• A Review Page For Those Movies You Watch At Home!

    Couch Potato Movie Reviews is, obviously, a blog that exclusively reviews movies. What makes this blog different is the fact that all of the films we are reviewing are all movies that are available on home movie rental companies such as Redbox, Netflix, Blockbuster, and your quickly disappearing neighborhood rental store. This blog is designed to take a more detailed look at those movies that either were sent straight to DVD, received a very limited release in the theaters, or were distributed through the art house or film festival circuit. We will also review those big Hollywood films, but only after they are available for home viewing.

    All the reviews are written by fans of the great art of film making rather than some newspaper reviewer or stuffy film student. We don’t know everything about film but we do know what we like, and we are more than happy to share our opinions with you. What you do with those opinions are totally up to you, although comments are welcome and encouraged.

    Each film review has a one to five star rating at the end of the critique. Here is what those star ratings mean for you couch potatoes:

    * * * * * : Five stars: go and buy this one, don’t just rent it!

    * * * * : Four stars: put this at the top of your rental list.

    * * * : Three stars: average, not bad just not great either.

    * * : Two stars: only rent if you have to see everything.

    * : One star: don’t waste your time with this.

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Batman: Mystery Of The Batwoman

TITLE: Batman: Mystery Of The Batwoman

YEAR: 2003

GENRE: Superhero/Comics and Animation

One of the nice aspects about the legend of DC Comics’ hero Batman is that there are a wide variety of films and TV shows that cater to virtually all ages. The catalog for the Caped Crusader includes small kid fare such as the TV shows “Batman: The Brave And The Bold” and “The Batman” as well as very adult fare such as The Dark Knight and Batman Begins, which adds to its unique appeal and grows continual generations of fans. Batman: Mystery Of The Batwoman is one of those films aimed more at the tweener crowd and is fairly successful in delivering a decent although not spectacular finished film.

Rupert Thorne (voiced by John Vernon) and The Penguin (David Ogden Stiers) create an undercover operation to smuggle large arms out of Gotham City to sell to a Third World country when they are confronted by Batwoman (voiced by Kyra Sedgwick), a new force in the city that plays by a more violent set of rules than the city’s main crime fighter Batman (Kevin Conroy). Batman’s alter-ego Bruce Wayne also has a few more personal issues requiring his attention: Dr Roxanne “Rocky” Ballantine (Kelly Ripa) has developed a new metallic alloy for Wayne Enterprises that can change its shape with simple electrical charges that could revolutionize his company; gangster daughter Kathy Duquesne (Kimberly Brooks) has gained his attention for her attractiveness and risqué attitude towards life; and Detective Sonia Alcana (Elisa Gabrielli), becoming the new partner of detective Harvey Bullock (Robert Costanzo), a continual thorn in Batman’s side. All three woman have some type of tragedy in their past, and each one becomes a suspect to Batwoman’s identity but are ruled out by Batman one by one. However, the Caped Crusader learns that there is more than meets the eye to Batwoman and he must leap to the rescue to stop Thorne and The Penguin as well as stop the activities of Batwoman.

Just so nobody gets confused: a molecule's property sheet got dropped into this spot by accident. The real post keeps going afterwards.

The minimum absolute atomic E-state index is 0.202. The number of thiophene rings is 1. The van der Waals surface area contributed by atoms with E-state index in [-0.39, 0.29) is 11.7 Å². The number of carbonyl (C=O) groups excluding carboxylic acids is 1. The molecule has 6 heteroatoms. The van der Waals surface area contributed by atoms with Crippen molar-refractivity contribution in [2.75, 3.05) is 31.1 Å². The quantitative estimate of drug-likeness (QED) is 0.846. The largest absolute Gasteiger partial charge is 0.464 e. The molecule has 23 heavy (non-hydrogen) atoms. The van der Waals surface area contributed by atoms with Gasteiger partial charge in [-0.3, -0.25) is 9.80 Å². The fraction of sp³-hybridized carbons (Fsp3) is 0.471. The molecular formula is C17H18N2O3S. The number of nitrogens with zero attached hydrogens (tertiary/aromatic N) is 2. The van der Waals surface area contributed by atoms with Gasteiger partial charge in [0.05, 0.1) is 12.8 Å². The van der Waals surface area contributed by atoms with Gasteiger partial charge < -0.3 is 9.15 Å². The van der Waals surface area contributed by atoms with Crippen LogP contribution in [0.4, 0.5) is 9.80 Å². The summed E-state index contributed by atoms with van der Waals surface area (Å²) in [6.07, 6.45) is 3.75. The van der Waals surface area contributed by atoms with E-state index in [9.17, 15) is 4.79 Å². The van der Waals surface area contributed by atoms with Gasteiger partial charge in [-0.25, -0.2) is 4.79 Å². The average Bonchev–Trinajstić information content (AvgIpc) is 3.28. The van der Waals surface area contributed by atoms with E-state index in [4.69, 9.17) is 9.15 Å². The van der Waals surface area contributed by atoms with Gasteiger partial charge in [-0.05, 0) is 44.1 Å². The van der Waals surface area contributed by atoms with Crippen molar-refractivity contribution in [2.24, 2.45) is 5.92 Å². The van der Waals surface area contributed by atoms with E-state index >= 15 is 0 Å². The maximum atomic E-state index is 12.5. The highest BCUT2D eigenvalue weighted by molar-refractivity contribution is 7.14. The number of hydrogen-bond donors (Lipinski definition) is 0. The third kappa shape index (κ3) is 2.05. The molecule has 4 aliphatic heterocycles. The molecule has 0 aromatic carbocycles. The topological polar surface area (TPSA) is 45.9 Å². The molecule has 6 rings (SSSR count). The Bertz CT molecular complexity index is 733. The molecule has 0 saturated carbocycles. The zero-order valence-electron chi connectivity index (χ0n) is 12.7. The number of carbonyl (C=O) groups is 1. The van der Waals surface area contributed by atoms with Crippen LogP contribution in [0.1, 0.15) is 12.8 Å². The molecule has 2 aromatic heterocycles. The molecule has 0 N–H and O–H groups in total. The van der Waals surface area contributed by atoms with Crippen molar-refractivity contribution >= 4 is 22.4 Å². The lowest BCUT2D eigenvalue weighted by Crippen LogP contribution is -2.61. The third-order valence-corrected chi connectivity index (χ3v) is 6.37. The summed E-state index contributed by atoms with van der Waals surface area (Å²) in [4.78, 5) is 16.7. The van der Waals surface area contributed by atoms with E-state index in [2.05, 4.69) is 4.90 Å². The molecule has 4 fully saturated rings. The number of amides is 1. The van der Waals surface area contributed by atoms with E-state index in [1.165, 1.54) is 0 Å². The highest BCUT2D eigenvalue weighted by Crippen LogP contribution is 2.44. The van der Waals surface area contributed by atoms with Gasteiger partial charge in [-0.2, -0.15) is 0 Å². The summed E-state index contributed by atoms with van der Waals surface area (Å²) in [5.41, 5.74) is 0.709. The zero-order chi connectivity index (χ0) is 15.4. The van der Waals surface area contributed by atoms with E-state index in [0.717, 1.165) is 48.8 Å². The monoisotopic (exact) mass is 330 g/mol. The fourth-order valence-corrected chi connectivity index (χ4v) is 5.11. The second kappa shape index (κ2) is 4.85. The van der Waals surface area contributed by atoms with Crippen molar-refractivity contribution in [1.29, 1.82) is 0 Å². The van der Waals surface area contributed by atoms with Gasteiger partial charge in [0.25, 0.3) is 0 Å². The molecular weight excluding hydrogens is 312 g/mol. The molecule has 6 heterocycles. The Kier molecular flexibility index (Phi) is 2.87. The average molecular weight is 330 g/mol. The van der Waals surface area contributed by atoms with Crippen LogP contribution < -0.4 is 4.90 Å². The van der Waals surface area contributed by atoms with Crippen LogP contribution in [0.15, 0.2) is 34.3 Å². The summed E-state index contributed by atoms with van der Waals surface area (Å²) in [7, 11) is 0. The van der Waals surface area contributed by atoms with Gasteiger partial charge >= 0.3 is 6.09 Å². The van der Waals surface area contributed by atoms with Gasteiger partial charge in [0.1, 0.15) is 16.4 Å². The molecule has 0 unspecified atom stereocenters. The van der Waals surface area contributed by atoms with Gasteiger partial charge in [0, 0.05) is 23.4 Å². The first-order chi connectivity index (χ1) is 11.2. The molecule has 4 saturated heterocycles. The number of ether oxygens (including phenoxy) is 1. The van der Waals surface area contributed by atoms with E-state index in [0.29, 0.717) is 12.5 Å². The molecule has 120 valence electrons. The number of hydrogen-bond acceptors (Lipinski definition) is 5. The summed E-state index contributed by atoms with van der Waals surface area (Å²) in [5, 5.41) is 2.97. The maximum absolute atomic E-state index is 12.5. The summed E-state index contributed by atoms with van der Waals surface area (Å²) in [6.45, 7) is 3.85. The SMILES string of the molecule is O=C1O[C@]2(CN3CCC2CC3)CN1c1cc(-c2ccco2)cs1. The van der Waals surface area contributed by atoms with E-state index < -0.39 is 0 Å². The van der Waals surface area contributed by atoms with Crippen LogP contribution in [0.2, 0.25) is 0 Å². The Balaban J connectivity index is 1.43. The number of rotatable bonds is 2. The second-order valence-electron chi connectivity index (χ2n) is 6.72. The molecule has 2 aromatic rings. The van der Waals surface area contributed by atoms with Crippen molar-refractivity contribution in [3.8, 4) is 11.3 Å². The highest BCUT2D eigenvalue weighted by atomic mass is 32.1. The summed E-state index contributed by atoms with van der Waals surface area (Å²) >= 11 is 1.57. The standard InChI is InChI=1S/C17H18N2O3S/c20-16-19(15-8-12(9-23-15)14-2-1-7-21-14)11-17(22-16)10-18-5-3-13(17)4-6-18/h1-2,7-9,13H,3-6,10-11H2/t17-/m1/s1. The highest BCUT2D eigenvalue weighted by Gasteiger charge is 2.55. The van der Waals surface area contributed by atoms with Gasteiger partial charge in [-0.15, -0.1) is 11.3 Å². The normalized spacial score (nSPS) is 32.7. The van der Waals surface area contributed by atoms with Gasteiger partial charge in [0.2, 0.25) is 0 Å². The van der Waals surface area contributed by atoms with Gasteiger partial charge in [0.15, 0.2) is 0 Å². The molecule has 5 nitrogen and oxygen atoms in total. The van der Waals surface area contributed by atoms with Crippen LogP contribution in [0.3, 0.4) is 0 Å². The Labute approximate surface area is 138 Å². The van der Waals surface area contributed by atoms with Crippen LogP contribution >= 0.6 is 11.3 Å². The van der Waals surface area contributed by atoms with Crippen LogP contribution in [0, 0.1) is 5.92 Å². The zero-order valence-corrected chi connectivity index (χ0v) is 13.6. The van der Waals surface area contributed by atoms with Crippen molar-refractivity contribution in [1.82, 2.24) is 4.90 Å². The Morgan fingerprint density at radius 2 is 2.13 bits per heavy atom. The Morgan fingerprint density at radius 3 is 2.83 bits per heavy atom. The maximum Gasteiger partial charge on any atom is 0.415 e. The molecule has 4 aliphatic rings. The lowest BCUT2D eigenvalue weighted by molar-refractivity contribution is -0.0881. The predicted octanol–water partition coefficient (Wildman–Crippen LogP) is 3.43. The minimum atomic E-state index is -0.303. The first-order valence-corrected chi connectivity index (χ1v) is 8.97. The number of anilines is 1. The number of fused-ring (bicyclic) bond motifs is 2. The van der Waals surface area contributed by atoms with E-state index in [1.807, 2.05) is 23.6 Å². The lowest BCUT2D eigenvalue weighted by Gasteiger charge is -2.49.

This is probably the lightest fare of the Batman animated films that I have seen so fans who want a darker approach such as Batman: Under The Red Hood are going to be disappointed. Most of the action is more than acceptable but not quite as intense as other Batman films, and although there is a lot of action the film does lack some intensity at times. There are also some moments that are way too light in my taste, especially the scenes in the nightclub The Iceberg complete with one hit wonder pop princess Cherie performing a song. I also found the storyline to be a bit simplistic at times and did not carry the fluidity of other Batman productions. However, the above criticism does not mean the movie is rotten as Batman: Mystery Of The Batwoman was fast moving, entertaining, and even tosses in a good joke periodically (Bruce Wayne: “The last thing Gotham City needs is a vigilante running amuck”, Alfred: “As they say on the streets, ‘I ain’t touchin’ that one’”).

Batman: Mystery Of The Batwoman is one of those crossover films for the 8-13 market where little kid films are boring to them yet they are not yet mentally ready for the typical PG-13 superhero blockbuster. Family types who are looking for exciting movies for their kids will find Batman: Mystery Of The Batwoman to be what the doctor would prescribe, but more serious fans will find this film to be a little too immature for their liking.

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